Parenting Time Refusal by a Child: Strategies for the Parent Without the Majority of the Parenting Time

Author 
P. André Katz and Amanda Clayman

In the last blog, we provided guidance to a parent with the majority of parenting time seeking advice on how to facilitate and encourage parenting time for their child with the other parent. In that blog, we presumed good will and efforts by the parent with the majority of the parenting time to effectuate the parenting schedule and agreement. But what should a parent do if their child does not want to come to their house for parenting time and the parent with the majority of the parenting time does not assist in facilitating the time- or even worse actively encourages the child not to participate in parenting time?

Again, you should always consult an attorney about your specific situation, but the below are some general pointers:

First, keep records or your efforts, communications, and correspondence with the other parent.

Second, review your parenting agreement. Your agreement most likely provides for mediation. It could be a good idea to request mediation in order to have an opportunity to understand better what is transpiring and to perhaps reach some agreements with the other parent about how parenting time can be facilitated. It is also important to keep an open mind in mediation--perhaps the schedule no longer works for your teenager? Perhaps some slight modifications to the schedule will actually work better for everyone? Perhaps some therapy could be agreed upon for you and your child?

Third, you could request that the court order individual or family counseling if no agreement can be reached. Specifically, section 607.6 of the Illinois Marriage and Dissolution of Marriage Act, 750 ILCS 5/607.6 provides in relevant part as follows:

(a) The court may order individual counseling for the child, family counseling for one or more of the parties and the child, or parental education for one or more of the parties, if it finds one or more of the following:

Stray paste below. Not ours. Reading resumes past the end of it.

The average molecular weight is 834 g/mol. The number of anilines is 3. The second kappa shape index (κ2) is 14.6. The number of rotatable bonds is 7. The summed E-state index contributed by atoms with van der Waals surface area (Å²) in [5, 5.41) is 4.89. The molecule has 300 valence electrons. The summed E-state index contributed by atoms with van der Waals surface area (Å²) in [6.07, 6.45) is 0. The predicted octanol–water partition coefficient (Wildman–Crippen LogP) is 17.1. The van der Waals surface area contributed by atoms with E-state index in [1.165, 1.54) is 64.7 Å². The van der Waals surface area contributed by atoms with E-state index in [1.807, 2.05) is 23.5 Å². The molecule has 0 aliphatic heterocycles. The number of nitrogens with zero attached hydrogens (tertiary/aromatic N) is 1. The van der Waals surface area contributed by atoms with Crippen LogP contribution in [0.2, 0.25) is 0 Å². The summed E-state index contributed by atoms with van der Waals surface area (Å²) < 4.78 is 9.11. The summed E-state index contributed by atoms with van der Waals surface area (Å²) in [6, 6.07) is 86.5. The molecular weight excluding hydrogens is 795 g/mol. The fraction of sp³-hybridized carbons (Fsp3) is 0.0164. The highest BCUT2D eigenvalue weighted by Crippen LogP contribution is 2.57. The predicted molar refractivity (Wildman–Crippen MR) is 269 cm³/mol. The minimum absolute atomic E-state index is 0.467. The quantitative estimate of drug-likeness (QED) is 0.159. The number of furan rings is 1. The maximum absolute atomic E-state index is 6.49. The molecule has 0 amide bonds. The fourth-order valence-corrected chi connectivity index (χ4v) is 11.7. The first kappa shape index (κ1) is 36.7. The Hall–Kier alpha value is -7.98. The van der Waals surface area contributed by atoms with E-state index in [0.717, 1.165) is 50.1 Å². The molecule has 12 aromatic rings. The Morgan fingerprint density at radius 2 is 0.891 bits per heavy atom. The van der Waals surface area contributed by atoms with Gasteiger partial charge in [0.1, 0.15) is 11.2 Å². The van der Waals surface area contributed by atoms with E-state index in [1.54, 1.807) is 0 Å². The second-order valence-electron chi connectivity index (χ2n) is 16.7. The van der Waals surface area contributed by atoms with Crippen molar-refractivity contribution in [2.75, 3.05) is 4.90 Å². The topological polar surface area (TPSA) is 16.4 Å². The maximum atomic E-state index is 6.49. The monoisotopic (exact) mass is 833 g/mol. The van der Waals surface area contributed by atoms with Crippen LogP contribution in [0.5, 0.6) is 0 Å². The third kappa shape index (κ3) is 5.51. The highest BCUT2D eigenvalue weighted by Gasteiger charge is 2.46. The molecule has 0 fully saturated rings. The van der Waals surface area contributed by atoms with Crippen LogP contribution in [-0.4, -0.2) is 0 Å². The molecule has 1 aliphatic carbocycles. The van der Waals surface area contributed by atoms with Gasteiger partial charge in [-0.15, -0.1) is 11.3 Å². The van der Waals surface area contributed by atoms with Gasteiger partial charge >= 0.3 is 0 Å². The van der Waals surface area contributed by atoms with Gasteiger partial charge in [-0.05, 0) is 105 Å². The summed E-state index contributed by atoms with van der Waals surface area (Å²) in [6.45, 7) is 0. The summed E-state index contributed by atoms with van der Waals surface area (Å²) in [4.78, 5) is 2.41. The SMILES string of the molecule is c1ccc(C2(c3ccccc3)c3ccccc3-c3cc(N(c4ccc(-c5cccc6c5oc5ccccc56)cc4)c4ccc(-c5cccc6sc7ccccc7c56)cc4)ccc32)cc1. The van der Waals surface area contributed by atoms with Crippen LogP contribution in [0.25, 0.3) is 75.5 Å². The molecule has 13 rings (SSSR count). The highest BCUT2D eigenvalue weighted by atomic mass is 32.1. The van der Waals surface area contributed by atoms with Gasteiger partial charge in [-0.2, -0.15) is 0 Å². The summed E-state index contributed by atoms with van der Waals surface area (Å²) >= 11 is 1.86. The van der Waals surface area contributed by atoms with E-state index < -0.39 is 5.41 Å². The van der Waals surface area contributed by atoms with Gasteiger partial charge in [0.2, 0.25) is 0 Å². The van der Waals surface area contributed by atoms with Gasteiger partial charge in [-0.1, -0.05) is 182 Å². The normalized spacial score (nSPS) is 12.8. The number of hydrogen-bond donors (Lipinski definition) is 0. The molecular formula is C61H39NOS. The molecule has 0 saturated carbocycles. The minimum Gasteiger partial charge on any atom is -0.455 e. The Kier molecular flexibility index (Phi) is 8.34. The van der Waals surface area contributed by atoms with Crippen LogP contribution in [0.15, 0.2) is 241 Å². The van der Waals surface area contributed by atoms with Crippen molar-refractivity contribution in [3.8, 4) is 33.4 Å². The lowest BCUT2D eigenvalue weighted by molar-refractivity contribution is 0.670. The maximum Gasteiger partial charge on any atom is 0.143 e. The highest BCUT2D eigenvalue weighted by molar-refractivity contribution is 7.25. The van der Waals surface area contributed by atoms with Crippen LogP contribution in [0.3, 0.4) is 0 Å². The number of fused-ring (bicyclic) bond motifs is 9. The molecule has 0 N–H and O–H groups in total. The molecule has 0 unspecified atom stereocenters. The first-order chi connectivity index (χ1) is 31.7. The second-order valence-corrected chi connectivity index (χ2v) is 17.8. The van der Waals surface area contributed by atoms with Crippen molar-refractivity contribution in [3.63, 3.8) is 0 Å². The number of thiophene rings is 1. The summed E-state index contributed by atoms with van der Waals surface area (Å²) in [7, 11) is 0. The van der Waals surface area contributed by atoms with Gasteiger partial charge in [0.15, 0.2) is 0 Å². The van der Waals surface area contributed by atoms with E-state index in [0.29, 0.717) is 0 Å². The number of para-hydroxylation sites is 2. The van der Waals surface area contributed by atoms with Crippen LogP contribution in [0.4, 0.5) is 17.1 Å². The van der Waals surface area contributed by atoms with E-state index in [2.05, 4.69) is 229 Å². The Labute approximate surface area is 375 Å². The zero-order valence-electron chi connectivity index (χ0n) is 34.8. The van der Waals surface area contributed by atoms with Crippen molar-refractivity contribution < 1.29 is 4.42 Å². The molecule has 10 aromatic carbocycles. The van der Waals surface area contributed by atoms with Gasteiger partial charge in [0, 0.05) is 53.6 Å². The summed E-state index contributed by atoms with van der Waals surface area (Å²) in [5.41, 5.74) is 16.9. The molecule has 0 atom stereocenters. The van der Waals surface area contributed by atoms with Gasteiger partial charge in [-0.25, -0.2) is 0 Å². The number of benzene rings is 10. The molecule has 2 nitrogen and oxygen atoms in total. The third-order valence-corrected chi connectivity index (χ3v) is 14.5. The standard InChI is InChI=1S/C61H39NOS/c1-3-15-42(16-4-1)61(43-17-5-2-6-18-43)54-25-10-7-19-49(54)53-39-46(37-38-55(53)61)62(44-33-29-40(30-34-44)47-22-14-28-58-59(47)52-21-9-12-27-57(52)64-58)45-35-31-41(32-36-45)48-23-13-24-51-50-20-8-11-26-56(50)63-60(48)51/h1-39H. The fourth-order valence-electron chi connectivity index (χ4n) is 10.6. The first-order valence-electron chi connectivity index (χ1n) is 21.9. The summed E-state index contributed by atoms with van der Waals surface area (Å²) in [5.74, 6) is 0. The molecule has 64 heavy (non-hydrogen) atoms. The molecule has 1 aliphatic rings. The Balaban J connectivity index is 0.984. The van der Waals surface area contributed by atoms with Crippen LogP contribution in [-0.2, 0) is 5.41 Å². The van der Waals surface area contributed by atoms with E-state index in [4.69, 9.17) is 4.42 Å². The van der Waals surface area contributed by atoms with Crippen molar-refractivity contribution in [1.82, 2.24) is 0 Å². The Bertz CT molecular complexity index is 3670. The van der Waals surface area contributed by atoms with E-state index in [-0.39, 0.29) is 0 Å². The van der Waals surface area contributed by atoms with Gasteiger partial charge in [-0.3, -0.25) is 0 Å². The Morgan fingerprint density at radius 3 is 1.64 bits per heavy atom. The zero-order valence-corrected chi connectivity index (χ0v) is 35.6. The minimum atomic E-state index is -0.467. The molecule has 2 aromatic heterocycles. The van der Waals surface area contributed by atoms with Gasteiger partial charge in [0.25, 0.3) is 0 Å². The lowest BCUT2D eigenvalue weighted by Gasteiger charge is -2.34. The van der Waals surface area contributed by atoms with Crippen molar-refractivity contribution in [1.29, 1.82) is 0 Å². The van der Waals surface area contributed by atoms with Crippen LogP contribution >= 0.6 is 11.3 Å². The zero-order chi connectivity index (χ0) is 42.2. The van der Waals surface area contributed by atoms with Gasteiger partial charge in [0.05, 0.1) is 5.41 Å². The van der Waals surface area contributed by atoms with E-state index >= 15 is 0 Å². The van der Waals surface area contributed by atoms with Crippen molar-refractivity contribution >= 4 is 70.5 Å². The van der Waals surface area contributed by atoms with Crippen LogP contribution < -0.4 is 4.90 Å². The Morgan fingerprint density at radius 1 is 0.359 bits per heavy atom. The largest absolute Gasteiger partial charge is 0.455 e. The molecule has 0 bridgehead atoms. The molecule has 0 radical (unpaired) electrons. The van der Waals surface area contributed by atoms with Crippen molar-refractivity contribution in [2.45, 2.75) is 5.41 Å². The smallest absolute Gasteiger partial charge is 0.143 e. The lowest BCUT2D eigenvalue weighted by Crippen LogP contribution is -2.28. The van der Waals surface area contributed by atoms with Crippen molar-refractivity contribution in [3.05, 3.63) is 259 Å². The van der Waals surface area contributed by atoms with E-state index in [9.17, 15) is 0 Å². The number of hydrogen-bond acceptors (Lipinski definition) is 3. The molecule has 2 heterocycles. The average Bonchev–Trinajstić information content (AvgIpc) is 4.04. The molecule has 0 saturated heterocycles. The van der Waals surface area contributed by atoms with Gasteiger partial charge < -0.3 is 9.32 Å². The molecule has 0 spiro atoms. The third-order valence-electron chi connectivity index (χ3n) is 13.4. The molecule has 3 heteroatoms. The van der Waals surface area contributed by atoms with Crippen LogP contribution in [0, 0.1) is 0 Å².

(1) both parents or all parties agree to the order;

(2) the child’s physical health is endangered or that the child’s emotional development is impaired;

(3) abuse of allocated parenting time under Section 607.5 has occurred; or

(4) one or both of the parties have violated the allocation judgment with regard to conduct affecting or in the presence of the child.

Thus, if the schedule is not being facilitated, counseling could be ordered to assist in ensuring the schedule is followed and the child has parenting time with both parents.

Fourth, further court assistance can be sought.  A petition can be brought pursuant to Section 607.5 of the Illinois Marriage and Dissolution of Marriage Act, 750 ILCS 5/607.5, entitled “abuse of allocated parenting time.” The court is empowered with numerous options to enforce a parenting time schedule. The court can order anything from parenting classes and counseling to the payment of fines, and fees. And additional penalties are available to the court including suspension of a drivers’ license, sentencing a party to imprisonment, and the imposition of additional fines in egregious situations where the court finds that the failure to comply with the parenting time order was “parenting time abuse.”

Finally, it is important to be proactive and to take steps to remedy and refusal by a child to be with you during your parenting time. In fact, section 610.5 of the Illinois Marriage and Dissolution of Marriage Act, 750 ILCS 5/610.5, provides essentially that a modified schedule can become permanent when:

(e) The court may modify a parenting plan or allocation judgment without a showing of changed circumstances if (i) the modification is in the child’s best interests; and (ii) any of the following are proven as to the modification:

(1) the modification reflects the actual arrangement under which the child has been receiving care, without parental objection, for the 6 months preceding the filing of the petition for modification, provided that the arrangement is not the result of a parent’s acquiescence resulting from circumstances that negated the parent’s ability to give meaningful consent…

Exercising time with your child is essential to maintaining a relationship. If your child is refusing and the other parent is not successfully encouraging and requiring the time, it is necessary that you take immediate action to work to remedy the situation. If possible, working directly with the other parent is ideal; however, the court can and will assist as needed.